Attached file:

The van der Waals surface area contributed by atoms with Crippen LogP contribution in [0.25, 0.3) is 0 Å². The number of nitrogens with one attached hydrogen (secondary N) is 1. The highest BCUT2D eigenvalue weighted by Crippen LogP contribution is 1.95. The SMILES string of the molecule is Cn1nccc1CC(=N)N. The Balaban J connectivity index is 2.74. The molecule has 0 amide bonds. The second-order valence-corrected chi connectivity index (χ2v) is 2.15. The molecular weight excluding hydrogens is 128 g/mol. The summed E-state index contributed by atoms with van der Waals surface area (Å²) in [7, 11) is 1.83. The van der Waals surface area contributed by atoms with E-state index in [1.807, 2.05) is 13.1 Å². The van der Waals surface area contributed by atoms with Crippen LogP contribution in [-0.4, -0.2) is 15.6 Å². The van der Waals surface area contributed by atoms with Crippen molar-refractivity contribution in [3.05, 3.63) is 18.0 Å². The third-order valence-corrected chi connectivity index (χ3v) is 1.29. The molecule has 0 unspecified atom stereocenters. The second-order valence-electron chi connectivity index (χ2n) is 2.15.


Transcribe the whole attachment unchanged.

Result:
The van der Waals surface area contributed by atoms with Crippen LogP contribution in [0.25, 0.3) is 0 Å². The number of nitrogens with one attached hydrogen (secondary N) is 1. The highest BCUT2D eigenvalue weighted by Crippen LogP contribution is 1.95. The SMILES string of the molecule is Cn1nccc1CC(=N)N. The Balaban J connectivity index is 2.74. The molecule has 0 amide bonds. The second-order valence-corrected chi connectivity index (χ2v) is 2.15. The molecular weight excluding hydrogens is 128 g/mol. The summed E-state index contributed by atoms with van der Waals surface area (Å²) in [7, 11) is 1.83. The van der Waals surface area contributed by atoms with E-state index in [1.807, 2.05) is 13.1 Å². The van der Waals surface area contributed by atoms with Crippen LogP contribution in [-0.4, -0.2) is 15.6 Å². The van der Waals surface area contributed by atoms with Crippen molar-refractivity contribution in [3.05, 3.63) is 18.0 Å². The third-order valence-corrected chi connectivity index (χ3v) is 1.29. The molecule has 0 unspecified atom stereocenters. The second-order valence-electron chi connectivity index (χ2n) is 2.15.